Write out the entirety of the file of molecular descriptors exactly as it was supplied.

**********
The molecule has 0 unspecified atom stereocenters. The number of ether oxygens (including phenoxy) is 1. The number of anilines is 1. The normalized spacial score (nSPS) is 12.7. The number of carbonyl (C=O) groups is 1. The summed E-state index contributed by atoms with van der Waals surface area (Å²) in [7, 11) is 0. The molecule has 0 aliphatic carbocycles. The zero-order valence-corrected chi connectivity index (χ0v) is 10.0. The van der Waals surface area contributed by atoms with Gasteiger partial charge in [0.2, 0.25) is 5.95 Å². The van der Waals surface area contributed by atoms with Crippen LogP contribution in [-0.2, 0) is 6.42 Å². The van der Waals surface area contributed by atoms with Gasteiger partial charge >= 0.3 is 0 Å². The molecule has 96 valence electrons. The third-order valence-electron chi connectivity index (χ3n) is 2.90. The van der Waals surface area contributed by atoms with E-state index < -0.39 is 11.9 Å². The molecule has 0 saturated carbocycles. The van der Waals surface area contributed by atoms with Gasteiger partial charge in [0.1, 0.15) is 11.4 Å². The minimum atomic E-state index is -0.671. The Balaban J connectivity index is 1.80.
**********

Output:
The molecule has 0 unspecified atom stereocenters. The number of ether oxygens (including phenoxy) is 1. The number of anilines is 1. The normalized spacial score (nSPS) is 12.7. The number of carbonyl (C=O) groups is 1. The summed E-state index contributed by atoms with van der Waals surface area (Å²) in [7, 11) is 0. The molecule has 0 aliphatic carbocycles. The zero-order valence-corrected chi connectivity index (χ0v) is 10.0. The van der Waals surface area contributed by atoms with Gasteiger partial charge in [0.2, 0.25) is 5.95 Å². The van der Waals surface area contributed by atoms with Crippen LogP contribution in [-0.2, 0) is 6.42 Å². The van der Waals surface area contributed by atoms with Gasteiger partial charge >= 0.3 is 0 Å². The molecule has 96 valence electrons. The third-order valence-electron chi connectivity index (χ3n) is 2.90. The van der Waals surface area contributed by atoms with E-state index < -0.39 is 11.9 Å². The molecule has 0 saturated carbocycles. The van der Waals surface area contributed by atoms with Gasteiger partial charge in [0.1, 0.15) is 11.4 Å². The minimum atomic E-state index is -0.671. The Balaban J connectivity index is 1.80.